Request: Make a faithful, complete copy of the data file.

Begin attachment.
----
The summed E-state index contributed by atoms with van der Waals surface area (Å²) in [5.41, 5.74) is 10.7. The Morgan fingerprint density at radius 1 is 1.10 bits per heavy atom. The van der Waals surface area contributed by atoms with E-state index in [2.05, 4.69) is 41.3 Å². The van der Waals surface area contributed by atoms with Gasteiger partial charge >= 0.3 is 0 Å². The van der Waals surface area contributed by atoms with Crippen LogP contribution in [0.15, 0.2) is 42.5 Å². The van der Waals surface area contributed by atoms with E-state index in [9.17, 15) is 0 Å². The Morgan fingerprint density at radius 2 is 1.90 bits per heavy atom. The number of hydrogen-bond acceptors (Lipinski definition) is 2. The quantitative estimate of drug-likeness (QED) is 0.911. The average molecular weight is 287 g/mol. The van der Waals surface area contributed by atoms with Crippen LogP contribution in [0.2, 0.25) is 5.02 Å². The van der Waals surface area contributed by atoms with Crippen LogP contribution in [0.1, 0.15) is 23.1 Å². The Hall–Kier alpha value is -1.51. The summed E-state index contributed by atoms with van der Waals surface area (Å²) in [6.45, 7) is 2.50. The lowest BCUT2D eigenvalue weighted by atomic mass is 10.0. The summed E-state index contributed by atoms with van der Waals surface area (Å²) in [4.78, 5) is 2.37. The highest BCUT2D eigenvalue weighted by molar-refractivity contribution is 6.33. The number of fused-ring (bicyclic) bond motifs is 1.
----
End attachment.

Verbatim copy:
The summed E-state index contributed by atoms with van der Waals surface area (Å²) in [5.41, 5.74) is 10.7. The Morgan fingerprint density at radius 1 is 1.10 bits per heavy atom. The van der Waals surface area contributed by atoms with E-state index in [2.05, 4.69) is 41.3 Å². The van der Waals surface area contributed by atoms with Gasteiger partial charge >= 0.3 is 0 Å². The van der Waals surface area contributed by atoms with Crippen LogP contribution in [0.15, 0.2) is 42.5 Å². The van der Waals surface area contributed by atoms with E-state index in [9.17, 15) is 0 Å². The Morgan fingerprint density at radius 2 is 1.90 bits per heavy atom. The number of hydrogen-bond acceptors (Lipinski definition) is 2. The quantitative estimate of drug-likeness (QED) is 0.911. The average molecular weight is 287 g/mol. The van der Waals surface area contributed by atoms with Crippen LogP contribution in [0.2, 0.25) is 5.02 Å². The van der Waals surface area contributed by atoms with Crippen LogP contribution in [0.1, 0.15) is 23.1 Å². The Hall–Kier alpha value is -1.51. The summed E-state index contributed by atoms with van der Waals surface area (Å²) in [6.45, 7) is 2.50. The lowest BCUT2D eigenvalue weighted by atomic mass is 10.0. The summed E-state index contributed by atoms with van der Waals surface area (Å²) in [4.78, 5) is 2.37. The highest BCUT2D eigenvalue weighted by molar-refractivity contribution is 6.33. The number of fused-ring (bicyclic) bond motifs is 1.